I told my friend Graham that I often cycle the two miles from my house to the town centre but unfortunately there is a big hill on the route. He replied, ‘You mean fortunately.’ He explained that I should be glad of the extra exercise that the hill provided.

My attitude to the hill has now changed. I used to grumble as I approached it but now I tell myself the following. This hill will exercise my heart and lungs. It will help me to lose weight and get fit. It will mean that I live longer. This hill is my friend. Finally as I wend my way up the incline I console myself with the thought of all those silly people who pay money to go to a gym and sit on stationery exercise bicycles when I can get the same value for free. I have a smug smile of satisfaction as I reach the top of the hill.

Advertising

Problems are there to be faced and overcome. We cannot achieve anything with an easy life. Helen Keller was the first deaf and blind person to gain a University degree. Her activism and writing proved inspirational. She wrote, “Character cannot be developed in ease and quiet. Only through experiences of trial and suffering can the soul be strengthened, vision cleared, ambition inspired and success achieved.”

One of the main determinants of success in life is our attitude towards adversity. From time to time we all face hardships, problems, accidents, afflictions and difficulties. Some are of our making but many confront us through no fault of our own. Whilst we cannot choose the adversity we can choose our attitude towards it.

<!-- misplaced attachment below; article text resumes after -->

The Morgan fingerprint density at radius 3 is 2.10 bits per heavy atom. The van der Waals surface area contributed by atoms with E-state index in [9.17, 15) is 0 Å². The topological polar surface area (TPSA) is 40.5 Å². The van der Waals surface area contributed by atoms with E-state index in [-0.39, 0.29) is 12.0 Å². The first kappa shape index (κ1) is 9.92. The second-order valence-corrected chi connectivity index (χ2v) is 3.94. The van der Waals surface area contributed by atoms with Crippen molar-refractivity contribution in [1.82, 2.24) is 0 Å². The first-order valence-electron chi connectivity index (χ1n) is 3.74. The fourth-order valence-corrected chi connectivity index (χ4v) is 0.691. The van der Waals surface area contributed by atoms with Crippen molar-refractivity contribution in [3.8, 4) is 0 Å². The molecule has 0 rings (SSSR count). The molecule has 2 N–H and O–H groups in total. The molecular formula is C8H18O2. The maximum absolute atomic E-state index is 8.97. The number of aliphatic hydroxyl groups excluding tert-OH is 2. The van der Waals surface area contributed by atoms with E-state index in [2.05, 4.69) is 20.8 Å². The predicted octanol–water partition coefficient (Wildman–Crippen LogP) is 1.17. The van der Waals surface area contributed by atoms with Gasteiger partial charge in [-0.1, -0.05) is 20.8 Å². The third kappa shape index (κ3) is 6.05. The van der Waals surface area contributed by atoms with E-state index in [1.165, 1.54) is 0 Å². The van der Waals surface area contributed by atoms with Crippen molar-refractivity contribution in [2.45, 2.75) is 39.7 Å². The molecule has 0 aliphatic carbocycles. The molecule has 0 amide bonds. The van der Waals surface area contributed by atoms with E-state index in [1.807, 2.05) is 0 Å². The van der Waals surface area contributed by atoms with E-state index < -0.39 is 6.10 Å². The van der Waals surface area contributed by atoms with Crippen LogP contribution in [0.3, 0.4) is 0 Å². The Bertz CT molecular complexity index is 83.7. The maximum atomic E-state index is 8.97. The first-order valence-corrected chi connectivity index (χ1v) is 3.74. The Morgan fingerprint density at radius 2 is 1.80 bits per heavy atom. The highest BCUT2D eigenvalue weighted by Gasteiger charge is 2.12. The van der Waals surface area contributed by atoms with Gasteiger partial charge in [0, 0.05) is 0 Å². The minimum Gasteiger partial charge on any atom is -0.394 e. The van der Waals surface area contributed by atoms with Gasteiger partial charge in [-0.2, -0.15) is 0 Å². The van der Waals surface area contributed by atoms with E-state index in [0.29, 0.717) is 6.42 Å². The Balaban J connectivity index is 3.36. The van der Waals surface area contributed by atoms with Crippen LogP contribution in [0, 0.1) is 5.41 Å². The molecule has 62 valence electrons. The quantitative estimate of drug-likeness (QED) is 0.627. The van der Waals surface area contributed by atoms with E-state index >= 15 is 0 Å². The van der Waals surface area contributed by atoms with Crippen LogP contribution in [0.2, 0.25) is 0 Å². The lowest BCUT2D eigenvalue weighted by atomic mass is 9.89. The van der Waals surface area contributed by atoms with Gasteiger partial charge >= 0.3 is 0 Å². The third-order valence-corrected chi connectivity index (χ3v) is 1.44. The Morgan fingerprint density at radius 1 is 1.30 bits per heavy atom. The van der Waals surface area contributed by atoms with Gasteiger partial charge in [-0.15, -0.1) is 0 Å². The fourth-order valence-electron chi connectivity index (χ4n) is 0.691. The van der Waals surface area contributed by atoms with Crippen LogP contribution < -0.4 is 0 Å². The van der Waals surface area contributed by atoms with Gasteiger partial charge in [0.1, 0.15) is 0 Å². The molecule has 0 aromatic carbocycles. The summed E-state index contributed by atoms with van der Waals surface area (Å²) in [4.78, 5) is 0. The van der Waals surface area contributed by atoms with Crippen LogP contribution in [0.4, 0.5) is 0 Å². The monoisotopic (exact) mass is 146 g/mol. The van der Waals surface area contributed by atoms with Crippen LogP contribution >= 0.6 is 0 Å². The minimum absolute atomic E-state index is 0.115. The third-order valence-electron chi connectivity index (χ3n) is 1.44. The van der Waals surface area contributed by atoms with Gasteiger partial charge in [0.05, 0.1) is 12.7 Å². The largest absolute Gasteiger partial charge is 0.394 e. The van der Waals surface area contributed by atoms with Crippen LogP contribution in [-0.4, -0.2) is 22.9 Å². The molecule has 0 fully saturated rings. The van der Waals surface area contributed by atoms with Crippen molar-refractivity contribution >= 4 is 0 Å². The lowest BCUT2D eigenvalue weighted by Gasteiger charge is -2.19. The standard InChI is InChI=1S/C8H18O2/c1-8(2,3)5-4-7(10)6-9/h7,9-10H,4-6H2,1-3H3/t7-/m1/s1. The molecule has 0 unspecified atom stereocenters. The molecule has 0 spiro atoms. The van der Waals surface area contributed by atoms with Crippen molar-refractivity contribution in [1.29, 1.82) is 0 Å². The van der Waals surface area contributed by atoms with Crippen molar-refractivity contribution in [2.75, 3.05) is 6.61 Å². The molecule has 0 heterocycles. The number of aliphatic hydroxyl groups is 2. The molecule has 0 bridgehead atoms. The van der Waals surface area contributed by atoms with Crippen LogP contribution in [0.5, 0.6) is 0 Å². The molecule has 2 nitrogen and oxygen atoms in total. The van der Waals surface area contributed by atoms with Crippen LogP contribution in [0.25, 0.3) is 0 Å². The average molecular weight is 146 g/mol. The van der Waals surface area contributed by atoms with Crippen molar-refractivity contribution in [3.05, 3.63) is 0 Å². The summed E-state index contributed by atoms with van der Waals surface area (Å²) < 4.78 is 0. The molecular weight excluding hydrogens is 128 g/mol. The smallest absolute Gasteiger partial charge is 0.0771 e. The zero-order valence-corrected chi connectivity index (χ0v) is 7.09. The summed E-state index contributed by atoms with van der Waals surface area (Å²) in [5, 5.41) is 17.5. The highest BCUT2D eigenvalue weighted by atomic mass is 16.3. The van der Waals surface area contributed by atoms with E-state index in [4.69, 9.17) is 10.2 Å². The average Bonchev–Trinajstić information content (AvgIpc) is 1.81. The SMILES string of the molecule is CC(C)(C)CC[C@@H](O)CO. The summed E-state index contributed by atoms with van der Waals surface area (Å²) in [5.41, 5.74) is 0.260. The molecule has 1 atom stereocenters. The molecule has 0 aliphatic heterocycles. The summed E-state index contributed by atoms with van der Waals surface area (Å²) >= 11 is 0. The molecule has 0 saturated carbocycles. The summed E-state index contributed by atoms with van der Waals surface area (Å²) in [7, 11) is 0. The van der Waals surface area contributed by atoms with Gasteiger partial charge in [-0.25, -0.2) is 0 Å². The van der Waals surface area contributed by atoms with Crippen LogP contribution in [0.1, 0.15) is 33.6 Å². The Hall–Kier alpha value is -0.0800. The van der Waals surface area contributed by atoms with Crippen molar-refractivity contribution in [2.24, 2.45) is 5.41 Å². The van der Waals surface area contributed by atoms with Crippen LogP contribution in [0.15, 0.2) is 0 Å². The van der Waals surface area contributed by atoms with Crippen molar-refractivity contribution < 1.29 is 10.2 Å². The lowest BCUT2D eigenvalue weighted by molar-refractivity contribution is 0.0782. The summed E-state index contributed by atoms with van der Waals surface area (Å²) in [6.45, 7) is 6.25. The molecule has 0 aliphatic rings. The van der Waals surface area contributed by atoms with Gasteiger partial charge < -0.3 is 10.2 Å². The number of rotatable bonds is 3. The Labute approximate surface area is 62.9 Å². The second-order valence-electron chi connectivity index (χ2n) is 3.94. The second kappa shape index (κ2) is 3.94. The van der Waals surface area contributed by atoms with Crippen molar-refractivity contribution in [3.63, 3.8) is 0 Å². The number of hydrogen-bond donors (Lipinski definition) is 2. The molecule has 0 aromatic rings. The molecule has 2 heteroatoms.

Advertising

Douglas Bader was 21 when in 1931 he had both legs amputated following a flying accident. He was determined to fly again and went on to become one of the leading flying aces in the Battle of Britain with 22 aerial victories over the Germans. He was an inspiration to others during the war. He said, “Don’t listen to anyone who tells you that you can’t do this or that. That’s nonsense. Make up your mind, you’ll never use crutches or a stick, then have a go at everything. Go to school, join in all the games you can. Go anywhere you want to. But never, never let them persuade you that things are too difficult or impossible.”

How can you change your attitude towards the adversity that you face? Try these steps:

Advertising

  1. Confront the problem. Do not avoid it.
  2. Deliberately take a positive attitude and write down some benefits or advantages of the situation.
  3. Visualise how you will feel when you overcome this obstacle.
  4. Develop an action plan for how to tackle it.
  5. Smile and get cracking.

The biographies of great people are littered with examples of how they took these kinds of steps to overcome the difficulties they faced. The common thread is that they did not become defeatist or depressed. They chose their attitude. They opted to be positive. They took on the challenge. They won.

Featured photo credit: Jamie Brown via unsplash.com

Advertising

Read Next